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Salient. An Organ of Student Opinion at Victoria University College, Wellington N.Z. Vol. 21, No. 6. May 28, 1958

Arts Festival — Fancy Into Fact

Arts Festival

Fancy Into Fact

At the Easter Council meeting, N.Z.U.S.A. passed a motion approving in principle a plan for an Arts Festival to be held in Wellington in 1959, at an estimated outlay of about £750 and with a programme that will involve Victoria in a very large and detailed piece of organisation.

This motion is the latest link in a chain that has been long, hesitant and confused. The idea of an Arts Festival was put forward sometime last winter. It first crystallized at the Winter Tournament, where a preliminary report was presented, and Victoria issued a rather precipitate invitation to a festival to be held in Wellington this May. Progress was accelerated when from a shortage of billets, Drama and Debating were discarded from future Winter Tournaments, and obliged to find themselves a new shelter. But almost at once it became clear that there was little hope of organising an adequate festival without about eighteen months' notice, and, moreover, that such questions as the date, financing, and scope of the festival would have to be considered in much more detail. An interim committee set up at Vic. during the third term recommended to Exec. that it withdraw its invitation while it still could, and set up a further committee to prepare as detailed and factual report as possible to go before N.Z.U.S.A. the following Easter. This report was presented to Exec. last month; it is the report on which N.Z.U.S.A.'s decision was based.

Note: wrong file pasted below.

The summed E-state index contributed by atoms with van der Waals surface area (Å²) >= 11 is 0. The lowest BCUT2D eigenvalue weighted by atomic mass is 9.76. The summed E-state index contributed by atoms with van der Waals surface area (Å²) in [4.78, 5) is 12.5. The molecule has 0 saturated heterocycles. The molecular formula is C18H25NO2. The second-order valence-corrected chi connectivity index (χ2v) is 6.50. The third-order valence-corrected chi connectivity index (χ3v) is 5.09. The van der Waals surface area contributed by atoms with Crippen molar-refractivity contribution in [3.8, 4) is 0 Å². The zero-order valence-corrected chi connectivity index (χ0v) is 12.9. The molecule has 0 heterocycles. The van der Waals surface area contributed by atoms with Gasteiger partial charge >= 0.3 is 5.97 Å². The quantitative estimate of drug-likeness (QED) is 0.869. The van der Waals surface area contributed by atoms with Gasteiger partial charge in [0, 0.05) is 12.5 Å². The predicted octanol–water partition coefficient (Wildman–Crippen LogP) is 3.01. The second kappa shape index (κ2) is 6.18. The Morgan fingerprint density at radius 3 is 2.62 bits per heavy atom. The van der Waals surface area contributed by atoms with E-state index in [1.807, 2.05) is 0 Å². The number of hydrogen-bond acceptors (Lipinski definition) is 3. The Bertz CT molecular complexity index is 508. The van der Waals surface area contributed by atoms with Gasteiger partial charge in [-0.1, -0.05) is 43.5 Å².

The festival it recommends is rather different from the type of festival that was first envisaged. The first suggestions were to group together the one-act plays and the debating with one or two other homeless activities, to make up a programme which could run, perhaps, over a long weekend. Such a programme would not involve Exec. in any great financial risk, but the festival would be in danger of collapsing through lack of substance. The alternative seemed to be a festival large enough to obtain outside support; the Committee therefore approached the Principal and one or two other people (from the N.Z. Drama Council, the Community Arts Service, etc.) to sound out their reactions. The somewhat unexpected result emerged that there seemed to be at least as much interest and enthusiasm for our holding a festival from outside the student group as there was from inside it.

The C.A.S., who tour plays, exhibitions, etc., through the country towns, and form a valuable but under-publicized part of the University's work, would welcome the opportunity to take part in a festival since it would enable them to present their work in the city. There seemed every chance that we could expect a grant from Internal Affairs. We might also find sponsors from among the industrial and commercial firms—The English University Drama Festival, for example, is entirely sponsored by the "Sunday Times". Finally, Dr. Williams thought that, if the Festival was run as a "University Week", with the University on display to the public, we might obtain Council support up to several hundred pounds. For at that time (mid '59) the Student Union Building should be started, its campaign for funds under full swing, so that a successful festival could give it and the University the best possible publicity.